Despite my frequent hand-washing, vitamins and hydration, I have been struck by the dreaded “con-crud” illness that is a perpetual danger coming off a comic convention. Of course, with my luck, it soon graduated into the flu. Oh, comic conventions.
In this case, I’m talking about Fan Expo’s Toronto Comic-con this past weekend. Despite the coughing and chills that I am presently experiencing, it was probably one of the best March conventions that I’ve had the good fortune to be a part of.
Interviews galore with Jonathan Frakes, Casper Van Dien, Jim Shooter and with show runner Aaron Roberts of the new horror TV series Slasher. There will be more articles on those to come. I was also very lucky to have run panels for Suicide Squad Creator, John Ostrander and legendary Secret Wars teams, Jim Shooter, Mike Zeck and John Beatty. What a gracious and accomplished assemblage of guests. Not only did these guys provide insight into their creations, but they were also really good about being available to the fans. Also, Jim Shooter told me that my moderation was the best that he had seen in the last twelve cons.
Yeah … I’m bragging, but Jim Shooter, ex-Marvel Editor-In-Chief and comic legend told me that I was the best. That went a long way to carrying me home on a cloud, I can tell you. His is an opinion you don’t readily dismiss.
Of course, when Jonathan Frakes also wanted to know who my contacts were, implying that I actually knew people, well, the weekend clearly got better. Well done to the organizers this year. It worked out really well.
Let’s get to the books for this week.
Rocketeer at War #2
Just a fun romp through World War Two. Dave Bullock really has captured the essence of this retro hero and Marc Guggenheim’s scripting lends itself to the spirit of the character. This is a book with a lovable character and who doesn’t like seeing the military of the Axis powers get their comeuppance? It’s a comic that returns to simpler times when comics had a transparent, propaganda appeal to them.
Secret Six #12
Absolutely fantastic. Gail Simone most certainly has the pulse of this group. Given that she was one of the writers on a previous incarnation of this comic, this lady definitely knows these characters. Combined with the stunning work of Dale Eaglesham and Tom Derenick, this is a book that is really finding its pace. The final page of the book restored something to the team that I’ve been harping on about for the last eleven issues I’ve reviewed.
That’s all she wrote for Snyder and Capullo, folks; they’re out of here. What a shame. I know they’ll be sorely missed but with their move to another of the Bat-books and with luck, they’ll bring their magic over there.
But, speaking selfishly, it was this Bat-book where I grew to love Batman. It’s funny, at my age, I’ve been fortunate enough to live in the time of the great Batman writers and artists: Adams, Aparo, Barr, Moore and others, but Snyder and Capullo really re-invented the character for me. Sure, they built on the foundations of those other great creators, but theirs had a chemistry behind it that matches any of the legendary works. Not since Brian Bolland and Alan Moore’s “Killing Joke” have I seen a perfect fusion of talent in portraying a character.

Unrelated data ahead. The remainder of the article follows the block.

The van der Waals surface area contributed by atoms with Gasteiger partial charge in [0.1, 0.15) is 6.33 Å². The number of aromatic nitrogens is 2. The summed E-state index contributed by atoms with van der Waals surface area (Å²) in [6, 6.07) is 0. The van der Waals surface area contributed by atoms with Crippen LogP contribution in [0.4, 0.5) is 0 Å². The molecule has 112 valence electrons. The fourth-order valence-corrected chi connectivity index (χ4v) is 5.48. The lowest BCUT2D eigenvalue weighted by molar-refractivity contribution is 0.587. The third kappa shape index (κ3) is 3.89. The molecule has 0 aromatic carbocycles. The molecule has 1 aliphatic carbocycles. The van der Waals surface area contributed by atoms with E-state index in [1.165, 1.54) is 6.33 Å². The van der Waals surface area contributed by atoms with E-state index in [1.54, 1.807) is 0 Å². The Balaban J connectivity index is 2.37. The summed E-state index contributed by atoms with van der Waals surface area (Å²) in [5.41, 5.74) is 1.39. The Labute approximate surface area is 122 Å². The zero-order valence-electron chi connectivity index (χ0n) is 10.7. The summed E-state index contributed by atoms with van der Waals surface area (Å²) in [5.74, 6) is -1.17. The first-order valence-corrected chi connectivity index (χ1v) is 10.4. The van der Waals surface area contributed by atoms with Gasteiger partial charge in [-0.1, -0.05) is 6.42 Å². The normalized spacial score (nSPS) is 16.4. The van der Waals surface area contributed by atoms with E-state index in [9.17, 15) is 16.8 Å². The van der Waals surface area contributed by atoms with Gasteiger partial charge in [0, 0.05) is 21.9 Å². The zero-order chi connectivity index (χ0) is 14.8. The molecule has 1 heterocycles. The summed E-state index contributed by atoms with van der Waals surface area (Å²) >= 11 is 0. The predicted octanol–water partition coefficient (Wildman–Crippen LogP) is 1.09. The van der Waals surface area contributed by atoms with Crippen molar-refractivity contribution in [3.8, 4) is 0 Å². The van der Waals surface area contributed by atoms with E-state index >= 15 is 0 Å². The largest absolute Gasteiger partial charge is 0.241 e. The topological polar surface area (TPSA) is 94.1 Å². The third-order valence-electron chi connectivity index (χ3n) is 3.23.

Sure enough, this issue went out with a bang. A rebirth of Batman and a return of the character and setting the character up for the next team. Definitely worth the $5.99 cover price. Still, I’d rather pay another buck or so if it meant we could keep this dream team working on this title.
Star Wars #17
Jason Aaron and Lenil Yu team up for this next part of the arc where Leia and Sana hand Doctor Aphra over to Sunspot Penitentiary. Seeing Leia have to defend herself from a mess of murderers reminds us just how formidable a character she really is. Aaron understands this and gives her free reign in meting out justice to even the most despicable felons. She is a true princess, noble as well as formidable.
The Dodsons provide the cover for this book, but I’d be lying if I said that I didn’t miss their work on the interior. Yu is a great penciller but there’s something about Gerry Alanguilan’s inks that really prevent it from popping. Still, it’s a great book nonetheless, and well worth picking up.
Obi-Wan and Anakin #3
Charles Soule takes us on a new direction in this storyline. I wasn’t too keen on the first two issues – they seemed a bit forced. However, I like the way that Soule is weaving in Palpatine’s influence on young Anakin. From an early age. It sort of fills in the gaps between the elder Anakin who eventually turns to the dark side which adds value to the “Revenge of the Sith”. Not a bad story.
Pick of the Week
Yeah – very late, as I already mentioned, but with Fan Expo’s Toronto Comicon and then dealing with the flu bug that’s been my personal cross to bear this weekend – no pun intended – you get the point.
But I’ve got to give the honour to:
Secret Six #12
No disrespect in the slightest to Snyder and Capullo – I know Batman #50 is their swansong, but I just can’t celebrate an issue that offers the end of such a great collaboration. I’m sorry to say that I probably won’t be buying the title anymore because they’ve gone off it.
Instead, this week I’m celebrating a book where there are new beginnings and some return to familiarities that were long missed form this title. Gail Simone has done a wonderful job and Eaglesham and Derenick have a book that will certainly go places under her scripting. It’s been fun seeing this title develop and I can’t wait to see where it will wind up.
So that’s it. Sorry that the roundup was late this week, but look at it this way: it won’t be too much long until you read the next one!